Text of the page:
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Designers Share Creative Lessons & Insights From Eating Burgers
By Jillian Wong, 03 Mar 2014
Designers Christopher Simmons and Nathan Sharp of San Francisco-based design firm MINE have embarked on an unusual and fun project called ‘The Message is Medium Rare’, where they investigate the idea that inspiration and creativity can be found everywhere by eating a burger a week for 52 weeks.
The duo will visit specialty burger places, bars, fast food chains, food trucks and fine dining establishments, order their “signature” burger and analyze it as they eat it.
In an interview with Fast Company, Simmons said “The Message is Medium Rare is a reflection of how we think about creativity. My hope is that the project will inspire others to make their own oblique observations and apply them in their work.” He added that while other people may derive insight from infomercials or novels, eating burgers is his and Sharp’s way of slowing down and taking notice of all the information out there.
Some of the lessons the designers have gleaned so far include:
1. Manage first impressions.
Super Duper’s strategy of handing out free handmade pickles may seem insignificant but in reality it sends a powerful brand message that establishes goodwill and rapport with their customers. Priding themselves on keeping quality high and consistent demonstrates their values, which is more effective than sticking on empty taglines or boasting that they are “artisan” or “hand-crafted”.
2. Name the frame.
After Sharp remarked that a mushroom-filled burger from the Doc’s of the Bay food truck tasted “musty”, Simmons was inclined to agree and realized too late that by believing it, all other naming options were closed to him–hence the “musty” label stuck. The lesson learnt was: “When presenting creative options give each a name–this one is contemporary, this one is traditional, etc. If you don’t someone else will and you’ll be at the mercy of their label, not yours.”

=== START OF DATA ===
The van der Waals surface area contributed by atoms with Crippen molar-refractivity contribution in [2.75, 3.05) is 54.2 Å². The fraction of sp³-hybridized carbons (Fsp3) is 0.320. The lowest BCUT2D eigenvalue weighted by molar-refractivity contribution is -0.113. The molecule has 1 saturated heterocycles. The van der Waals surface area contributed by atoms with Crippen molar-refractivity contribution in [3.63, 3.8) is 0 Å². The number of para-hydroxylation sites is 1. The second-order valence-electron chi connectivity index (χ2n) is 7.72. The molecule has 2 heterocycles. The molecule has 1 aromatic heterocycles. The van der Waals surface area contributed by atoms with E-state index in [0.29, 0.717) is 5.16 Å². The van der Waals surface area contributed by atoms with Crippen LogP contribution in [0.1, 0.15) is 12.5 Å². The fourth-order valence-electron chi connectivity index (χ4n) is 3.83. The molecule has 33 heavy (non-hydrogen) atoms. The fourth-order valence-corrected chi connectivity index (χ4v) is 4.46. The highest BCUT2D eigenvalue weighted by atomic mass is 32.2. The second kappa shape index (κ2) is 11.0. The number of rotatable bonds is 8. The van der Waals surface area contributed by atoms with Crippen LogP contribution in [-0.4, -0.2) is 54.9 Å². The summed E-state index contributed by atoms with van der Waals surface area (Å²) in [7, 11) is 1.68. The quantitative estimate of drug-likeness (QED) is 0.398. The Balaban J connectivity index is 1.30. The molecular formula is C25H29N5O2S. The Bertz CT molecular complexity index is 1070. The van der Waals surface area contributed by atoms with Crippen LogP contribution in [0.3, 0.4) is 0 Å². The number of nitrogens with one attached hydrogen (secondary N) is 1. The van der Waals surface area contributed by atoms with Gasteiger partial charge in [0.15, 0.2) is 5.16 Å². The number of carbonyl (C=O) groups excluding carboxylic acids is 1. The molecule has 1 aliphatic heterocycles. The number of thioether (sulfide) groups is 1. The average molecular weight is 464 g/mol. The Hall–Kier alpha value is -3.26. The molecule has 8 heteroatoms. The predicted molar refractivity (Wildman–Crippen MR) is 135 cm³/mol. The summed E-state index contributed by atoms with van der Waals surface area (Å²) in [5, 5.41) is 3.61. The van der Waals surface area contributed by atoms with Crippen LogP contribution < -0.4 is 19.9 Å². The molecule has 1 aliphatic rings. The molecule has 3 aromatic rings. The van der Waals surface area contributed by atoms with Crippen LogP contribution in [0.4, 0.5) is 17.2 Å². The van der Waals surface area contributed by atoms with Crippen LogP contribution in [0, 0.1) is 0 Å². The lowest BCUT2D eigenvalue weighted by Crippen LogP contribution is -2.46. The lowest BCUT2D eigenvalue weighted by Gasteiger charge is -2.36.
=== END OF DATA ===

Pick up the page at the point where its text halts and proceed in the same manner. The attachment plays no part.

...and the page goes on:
3. You must be present to win.
Dining on overwhelmingly pungent bleu cheese burgers in an empty It’s Tops Coffee Shop was unpleasant enough, but it was the mystery of their disappearing waitress that led the duo to state that 90% of life is showing up, but the other 10% boils down to being committed. That means you can’t check out of a project–whether physically, mentally or temporarily–and still expect it to succeed.
4. Things happen.
Both designers were wowed by the burger at Pig & Pie; a simple but well-done made-from-scratch American wagyu beef patty accompanied by lettuce, onion and bacon jam. However their waitress admitted she had forgotten their order for an additional burger they were taking back to the studio to photograph. She apologized, placed the order and returned with two slices of lemon shaker pie on the house, avoiding a potentially bad dining experience. The takeaway was that you shouldn’t pass up an opportunity to turn a negative situation into a positive one by owning up to a mistake and fixing it.
5. Design is a balancing act.
The Classic Burger at Roam’s had so much lettuce that it overpowered the rest of its flavors; each bite contained copious amounts of bright green leaves that relegated the other ingredients to the background. The lesson here was it takes sensible editing and careful attention to proportion and scale to ensure a well-balanced design. Each aspect has its own place and part to play; assigning too much importance to a single feature, no matter how outstanding, distracts from the overall product and results in an imbalanced design.
Judging from the enthusiastic and thoughtfully-written reviews, it’s evident Simmons and Sharp are greatly passionate about burgers, but it’s the design lessons and observations they took away from each experience that provide an interesting and fresh perspective of looking at things.
They plan to turn their project into a book, and if you live in San Francisco, you’re welcome to join them on their burger expeditions.
To find out more about ‘The Message is Medium Rare’, follow the project at its website or on Facebook.
[via Fast Company, images via The Message is Medium Rare]
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